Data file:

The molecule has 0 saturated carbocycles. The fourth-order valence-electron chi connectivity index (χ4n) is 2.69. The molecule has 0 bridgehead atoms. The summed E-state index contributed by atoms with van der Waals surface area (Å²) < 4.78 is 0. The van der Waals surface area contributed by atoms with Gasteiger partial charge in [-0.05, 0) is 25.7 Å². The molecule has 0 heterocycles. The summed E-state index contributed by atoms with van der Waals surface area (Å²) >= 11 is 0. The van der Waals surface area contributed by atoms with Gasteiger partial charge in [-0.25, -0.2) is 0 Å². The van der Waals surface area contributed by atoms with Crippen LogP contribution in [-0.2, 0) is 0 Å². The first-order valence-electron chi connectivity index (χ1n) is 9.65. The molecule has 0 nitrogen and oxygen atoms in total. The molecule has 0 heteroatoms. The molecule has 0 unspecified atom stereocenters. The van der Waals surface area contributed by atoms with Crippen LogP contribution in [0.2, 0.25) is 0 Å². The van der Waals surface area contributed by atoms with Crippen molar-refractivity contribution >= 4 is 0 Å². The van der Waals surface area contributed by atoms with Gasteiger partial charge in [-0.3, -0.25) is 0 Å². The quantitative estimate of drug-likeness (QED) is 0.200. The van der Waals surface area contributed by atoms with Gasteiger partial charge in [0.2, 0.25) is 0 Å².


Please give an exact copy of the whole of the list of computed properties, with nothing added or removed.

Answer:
The molecule has 0 saturated carbocycles. The fourth-order valence-electron chi connectivity index (χ4n) is 2.69. The molecule has 0 bridgehead atoms. The summed E-state index contributed by atoms with van der Waals surface area (Å²) < 4.78 is 0. The van der Waals surface area contributed by atoms with Gasteiger partial charge in [-0.05, 0) is 25.7 Å². The molecule has 0 heterocycles. The summed E-state index contributed by atoms with van der Waals surface area (Å²) >= 11 is 0. The van der Waals surface area contributed by atoms with Gasteiger partial charge in [-0.25, -0.2) is 0 Å². The van der Waals surface area contributed by atoms with Crippen LogP contribution in [-0.2, 0) is 0 Å². The first-order valence-electron chi connectivity index (χ1n) is 9.65. The molecule has 0 nitrogen and oxygen atoms in total. The molecule has 0 heteroatoms. The molecule has 0 unspecified atom stereocenters. The van der Waals surface area contributed by atoms with Crippen LogP contribution in [0.2, 0.25) is 0 Å². The van der Waals surface area contributed by atoms with Crippen molar-refractivity contribution >= 4 is 0 Å². The van der Waals surface area contributed by atoms with Gasteiger partial charge in [-0.3, -0.25) is 0 Å². The quantitative estimate of drug-likeness (QED) is 0.200. The van der Waals surface area contributed by atoms with Gasteiger partial charge in [0.2, 0.25) is 0 Å².